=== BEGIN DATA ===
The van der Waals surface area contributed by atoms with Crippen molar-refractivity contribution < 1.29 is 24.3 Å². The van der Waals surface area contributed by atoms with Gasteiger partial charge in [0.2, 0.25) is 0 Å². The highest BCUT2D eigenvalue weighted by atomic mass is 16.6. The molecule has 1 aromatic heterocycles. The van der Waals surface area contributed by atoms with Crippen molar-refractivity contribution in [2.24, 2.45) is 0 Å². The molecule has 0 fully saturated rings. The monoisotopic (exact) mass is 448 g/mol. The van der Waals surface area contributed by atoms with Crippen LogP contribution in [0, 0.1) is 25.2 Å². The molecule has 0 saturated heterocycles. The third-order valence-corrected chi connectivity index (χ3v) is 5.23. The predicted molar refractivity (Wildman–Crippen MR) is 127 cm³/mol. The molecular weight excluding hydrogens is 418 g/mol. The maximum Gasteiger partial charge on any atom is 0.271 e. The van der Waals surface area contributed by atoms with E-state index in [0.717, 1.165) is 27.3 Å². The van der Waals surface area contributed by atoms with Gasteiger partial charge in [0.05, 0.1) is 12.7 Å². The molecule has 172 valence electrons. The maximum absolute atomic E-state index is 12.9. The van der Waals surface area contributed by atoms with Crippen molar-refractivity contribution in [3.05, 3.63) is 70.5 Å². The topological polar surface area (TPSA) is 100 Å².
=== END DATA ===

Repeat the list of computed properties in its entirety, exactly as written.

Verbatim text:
The van der Waals surface area contributed by atoms with Crippen molar-refractivity contribution < 1.29 is 24.3 Å². The van der Waals surface area contributed by atoms with Gasteiger partial charge in [0.2, 0.25) is 0 Å². The highest BCUT2D eigenvalue weighted by atomic mass is 16.6. The molecule has 1 aromatic heterocycles. The van der Waals surface area contributed by atoms with Crippen molar-refractivity contribution in [2.24, 2.45) is 0 Å². The molecule has 0 fully saturated rings. The monoisotopic (exact) mass is 448 g/mol. The van der Waals surface area contributed by atoms with Crippen LogP contribution in [0, 0.1) is 25.2 Å². The molecule has 0 saturated heterocycles. The third-order valence-corrected chi connectivity index (χ3v) is 5.23. The predicted molar refractivity (Wildman–Crippen MR) is 127 cm³/mol. The molecular weight excluding hydrogens is 418 g/mol. The maximum Gasteiger partial charge on any atom is 0.271 e. The van der Waals surface area contributed by atoms with E-state index in [0.717, 1.165) is 27.3 Å². The van der Waals surface area contributed by atoms with Gasteiger partial charge in [0.05, 0.1) is 12.7 Å². The molecule has 172 valence electrons. The maximum absolute atomic E-state index is 12.9. The van der Waals surface area contributed by atoms with Crippen molar-refractivity contribution in [3.05, 3.63) is 70.5 Å². The topological polar surface area (TPSA) is 100 Å².